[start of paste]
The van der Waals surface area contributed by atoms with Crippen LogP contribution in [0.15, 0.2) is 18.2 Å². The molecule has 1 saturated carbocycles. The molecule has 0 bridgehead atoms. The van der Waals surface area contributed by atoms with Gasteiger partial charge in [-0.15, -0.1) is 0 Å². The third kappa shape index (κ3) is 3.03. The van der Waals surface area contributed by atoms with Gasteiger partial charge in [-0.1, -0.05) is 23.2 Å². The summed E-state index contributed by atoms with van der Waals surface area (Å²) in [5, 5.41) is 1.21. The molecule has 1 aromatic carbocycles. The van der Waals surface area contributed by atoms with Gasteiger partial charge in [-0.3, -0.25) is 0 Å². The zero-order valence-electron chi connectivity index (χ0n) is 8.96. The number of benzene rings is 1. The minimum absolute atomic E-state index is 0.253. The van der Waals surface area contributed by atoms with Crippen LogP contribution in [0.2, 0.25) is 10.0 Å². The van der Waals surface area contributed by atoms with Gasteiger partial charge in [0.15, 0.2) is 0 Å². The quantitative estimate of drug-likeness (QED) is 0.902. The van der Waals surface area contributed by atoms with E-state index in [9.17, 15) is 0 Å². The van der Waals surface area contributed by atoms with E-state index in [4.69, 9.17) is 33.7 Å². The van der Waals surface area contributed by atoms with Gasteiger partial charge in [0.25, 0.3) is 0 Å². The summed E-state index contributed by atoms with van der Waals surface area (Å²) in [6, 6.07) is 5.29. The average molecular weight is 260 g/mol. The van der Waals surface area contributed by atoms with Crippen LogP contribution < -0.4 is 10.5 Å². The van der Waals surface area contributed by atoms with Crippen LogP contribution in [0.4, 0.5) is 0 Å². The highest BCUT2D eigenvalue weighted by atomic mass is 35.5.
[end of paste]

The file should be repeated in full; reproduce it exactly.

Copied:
The van der Waals surface area contributed by atoms with Crippen LogP contribution in [0.15, 0.2) is 18.2 Å². The molecule has 1 saturated carbocycles. The molecule has 0 bridgehead atoms. The van der Waals surface area contributed by atoms with Gasteiger partial charge in [-0.15, -0.1) is 0 Å². The third kappa shape index (κ3) is 3.03. The van der Waals surface area contributed by atoms with Gasteiger partial charge in [-0.1, -0.05) is 23.2 Å². The summed E-state index contributed by atoms with van der Waals surface area (Å²) in [5, 5.41) is 1.21. The molecule has 1 aromatic carbocycles. The van der Waals surface area contributed by atoms with Gasteiger partial charge in [-0.3, -0.25) is 0 Å². The zero-order valence-electron chi connectivity index (χ0n) is 8.96. The number of benzene rings is 1. The minimum absolute atomic E-state index is 0.253. The van der Waals surface area contributed by atoms with Crippen LogP contribution in [0.2, 0.25) is 10.0 Å². The van der Waals surface area contributed by atoms with Gasteiger partial charge in [0.15, 0.2) is 0 Å². The quantitative estimate of drug-likeness (QED) is 0.902. The van der Waals surface area contributed by atoms with E-state index in [9.17, 15) is 0 Å². The van der Waals surface area contributed by atoms with E-state index in [4.69, 9.17) is 33.7 Å². The van der Waals surface area contributed by atoms with Gasteiger partial charge in [0.25, 0.3) is 0 Å². The summed E-state index contributed by atoms with van der Waals surface area (Å²) in [6, 6.07) is 5.29. The average molecular weight is 260 g/mol. The van der Waals surface area contributed by atoms with Crippen LogP contribution < -0.4 is 10.5 Å². The van der Waals surface area contributed by atoms with Crippen LogP contribution in [0.4, 0.5) is 0 Å². The highest BCUT2D eigenvalue weighted by atomic mass is 35.5.